GF: You’re right. It is very difficult, and we are a relatively young appellation. The focus here is almost entirely on farming, and we are in an area where there is virtually no tourist traffic, so there are very few tasting rooms. However, we’ve begun taking steps to build awareness. We’ve formed an appellation association called Wine Artisans of Santa Lucia Highlands, a 20-member group of property owners who are working together to raise awareness through the Web site, press outreach and future events aimed at showcasing the region and the wines.
LD: Some well-known wineries from outside the area, such as Siduri and Testarossa, make vineyard-designated wines from the AVA, including wines from your vineyards. What impact has that had on the reputation of the appellation?
GF: They’ve had a huge impact. The exposure we’ve gained from these wineries has been phenomenal. As sure as we are that Santa Lucia Highlands fruit rivals the best in the world, we know that in order to promote the integrity of our region, we have to be very selective in selling our grapes. In addition to making our own wines, we’ve chosen to work with wineries like Siduri because of the quality of their winemaking.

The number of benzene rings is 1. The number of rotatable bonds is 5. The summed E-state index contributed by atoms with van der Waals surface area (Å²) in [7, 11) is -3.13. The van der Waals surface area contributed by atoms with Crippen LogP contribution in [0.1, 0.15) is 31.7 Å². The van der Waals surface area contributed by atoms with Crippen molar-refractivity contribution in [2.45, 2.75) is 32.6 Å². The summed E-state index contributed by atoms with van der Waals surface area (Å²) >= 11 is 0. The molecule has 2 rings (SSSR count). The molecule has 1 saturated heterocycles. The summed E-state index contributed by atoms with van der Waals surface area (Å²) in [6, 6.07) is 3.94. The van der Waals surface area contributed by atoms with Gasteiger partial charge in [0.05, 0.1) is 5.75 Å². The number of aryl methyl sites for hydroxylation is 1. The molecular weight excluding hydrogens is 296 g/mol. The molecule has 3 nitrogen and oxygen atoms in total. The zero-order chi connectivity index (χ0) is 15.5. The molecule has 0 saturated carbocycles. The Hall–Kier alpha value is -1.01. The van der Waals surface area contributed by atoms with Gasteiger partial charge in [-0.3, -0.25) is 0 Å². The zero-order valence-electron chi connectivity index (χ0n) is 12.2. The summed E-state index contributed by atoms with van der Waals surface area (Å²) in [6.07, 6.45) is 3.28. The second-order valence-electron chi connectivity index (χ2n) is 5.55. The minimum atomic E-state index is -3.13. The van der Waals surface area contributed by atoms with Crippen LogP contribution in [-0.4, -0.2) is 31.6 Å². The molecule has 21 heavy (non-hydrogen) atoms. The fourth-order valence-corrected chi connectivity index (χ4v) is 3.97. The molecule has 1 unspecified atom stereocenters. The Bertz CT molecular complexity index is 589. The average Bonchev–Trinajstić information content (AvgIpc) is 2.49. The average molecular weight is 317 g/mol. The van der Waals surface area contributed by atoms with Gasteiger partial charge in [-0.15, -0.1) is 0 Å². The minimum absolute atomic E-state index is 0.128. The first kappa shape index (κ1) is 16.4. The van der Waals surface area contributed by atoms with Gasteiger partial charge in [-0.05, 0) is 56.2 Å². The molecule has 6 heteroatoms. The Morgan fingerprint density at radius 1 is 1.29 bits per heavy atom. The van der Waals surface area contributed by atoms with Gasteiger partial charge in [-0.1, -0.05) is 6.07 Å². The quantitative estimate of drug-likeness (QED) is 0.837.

LD: Are the current boundaries of the appellation appropriate, or should they be revised?
GF: For now, I think the current boundaries are appropriate and should not be revised. However, once the vineyards have matured and the region has a more established reputation, I think it would be appropriate to make a distinction between north and south Santa Lucia Highlands. At 18 miles long and only one mile wide, there are real differences both in climate and soil between northern and southern parts of the region. There are other sub-area characteristics that we are able to see by virtue of having the Pisoni clone